The Bayou Bridge pipeline connects two petrochemical hubs in communities of color, including Louisiana’s “Cancer Alley,” and it passes through census tracts where Black residents have a poverty rate that’s more than twice the national rate.
Bayou Bridge isn’t the only pipeline whose path runs through marginalized communities, the report says.
Enbridge’s Line 3 in Minnesota “cuts through dense clusters of Ojibwe and Chippewa Reservations,” the report finds, and “37 percent of the Indigenous population residing in the census tracts along Line 3 live below the poverty line, which is more than three times the national poverty rate.”
And in West Virginia, the average poverty rate in the census tracts that the Mountain Valley pipeline runs through is 15 percent; that’s roughly 25 percent higher than the U.S. average.
“One tract in west Harrison County, toward the beginning of the pipeline, has a life expectancy of less than 65 years,” the report notes. “Salem, the largest city in this area, which the pipeline path skims, has the lowest average life expectancy in all of North Central West Virginia. Residents there are only expected to live an average of 63 years.”
West Virignia’s governor, Jim Justice, had brought in $21,000 from the oil and gas industry before he signed West Virginia’s critical infrastructure bill, the report notes, adding that his top donors included Marathon Petroleum, Dominion Energy, and EQT, the builder of the Mountain Valley pipeline.
“These anti-protest laws elevate typical misdemeanor charges against peaceful protesters, such as trespassing, into felonies,” the report says about critical infrastructure legislation, noting that bills create criminal conspiracy liability in ways that could be extremely broad. “They also hijack the idea of ‘critical infrastructure protection,’ a term that has historically meant safeguarding vital infrastructure such as roads and bridges from dangers like natural disasters, terrorism, and cyber-attacks.”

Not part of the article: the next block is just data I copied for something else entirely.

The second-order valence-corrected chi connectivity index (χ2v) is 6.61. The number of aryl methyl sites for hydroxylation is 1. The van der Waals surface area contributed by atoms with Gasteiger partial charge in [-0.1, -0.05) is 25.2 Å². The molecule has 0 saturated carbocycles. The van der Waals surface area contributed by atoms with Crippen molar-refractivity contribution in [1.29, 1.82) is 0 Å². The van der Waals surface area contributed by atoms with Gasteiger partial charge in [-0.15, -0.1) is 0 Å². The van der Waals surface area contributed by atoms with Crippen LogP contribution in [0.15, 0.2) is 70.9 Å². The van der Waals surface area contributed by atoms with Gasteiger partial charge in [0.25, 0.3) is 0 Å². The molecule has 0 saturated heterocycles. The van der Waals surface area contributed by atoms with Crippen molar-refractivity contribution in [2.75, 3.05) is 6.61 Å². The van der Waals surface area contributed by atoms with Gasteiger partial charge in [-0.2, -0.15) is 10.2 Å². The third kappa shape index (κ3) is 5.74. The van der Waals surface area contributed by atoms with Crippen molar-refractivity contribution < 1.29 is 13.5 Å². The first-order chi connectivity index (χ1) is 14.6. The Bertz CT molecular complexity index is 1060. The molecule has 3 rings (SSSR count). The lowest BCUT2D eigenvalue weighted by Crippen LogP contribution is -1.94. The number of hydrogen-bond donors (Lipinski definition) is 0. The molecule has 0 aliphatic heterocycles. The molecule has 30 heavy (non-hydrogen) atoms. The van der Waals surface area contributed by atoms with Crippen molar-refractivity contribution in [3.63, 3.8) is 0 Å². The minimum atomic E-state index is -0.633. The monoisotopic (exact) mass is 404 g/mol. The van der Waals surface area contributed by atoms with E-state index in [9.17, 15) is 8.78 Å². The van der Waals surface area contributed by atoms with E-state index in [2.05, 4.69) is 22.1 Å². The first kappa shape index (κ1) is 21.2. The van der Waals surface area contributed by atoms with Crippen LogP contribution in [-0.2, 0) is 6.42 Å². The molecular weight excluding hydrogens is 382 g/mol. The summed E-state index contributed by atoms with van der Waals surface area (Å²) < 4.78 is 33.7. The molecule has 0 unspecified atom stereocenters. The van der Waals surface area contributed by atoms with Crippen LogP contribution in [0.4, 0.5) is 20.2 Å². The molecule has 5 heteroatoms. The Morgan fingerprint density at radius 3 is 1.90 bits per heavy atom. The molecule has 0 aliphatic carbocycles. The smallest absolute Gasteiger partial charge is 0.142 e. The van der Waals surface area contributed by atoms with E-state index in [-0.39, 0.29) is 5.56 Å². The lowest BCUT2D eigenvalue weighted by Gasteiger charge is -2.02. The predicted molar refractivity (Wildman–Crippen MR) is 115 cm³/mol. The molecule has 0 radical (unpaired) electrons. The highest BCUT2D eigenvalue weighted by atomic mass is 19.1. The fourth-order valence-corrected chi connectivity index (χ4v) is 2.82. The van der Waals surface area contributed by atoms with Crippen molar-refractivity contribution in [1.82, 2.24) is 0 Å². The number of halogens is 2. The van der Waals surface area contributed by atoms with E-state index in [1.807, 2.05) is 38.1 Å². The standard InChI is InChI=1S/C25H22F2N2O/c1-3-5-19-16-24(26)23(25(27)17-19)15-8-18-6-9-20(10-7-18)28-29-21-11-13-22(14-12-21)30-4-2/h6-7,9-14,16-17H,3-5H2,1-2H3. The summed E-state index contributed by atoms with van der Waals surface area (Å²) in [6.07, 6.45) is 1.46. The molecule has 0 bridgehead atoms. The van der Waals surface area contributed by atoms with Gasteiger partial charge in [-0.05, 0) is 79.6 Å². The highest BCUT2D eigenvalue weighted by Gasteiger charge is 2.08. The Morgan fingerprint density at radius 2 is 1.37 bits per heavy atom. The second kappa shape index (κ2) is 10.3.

Legal experts have warned that critical infrastructure laws may well be unconstitutional. “Some statutes, like Louisiana’s, include provisions noting that ‘lawful assembly’ is protected by the U.S. Constitution,” Jenna Ruddock wrote in a December 2019 American University Law Review article, “but such provisions do little to clarify for the public exactly when, where, and how these critical infrastructure laws might transform an ordinary act of protest into a felony.”
In 2018, over a dozen Bayou Bridge opponents were charged with felonies under Louisiana’s critical infrastructure bill. A handful of those protesters later sued after their charges were dismissed, and earlier this month, a federal judge allowed that lawsuit to go forward.
Frontline communities have played a major role in the opposition to new pipelines and the report warns that critical infrastructure bills represent yet another layer of criminalization that marginalized communities face.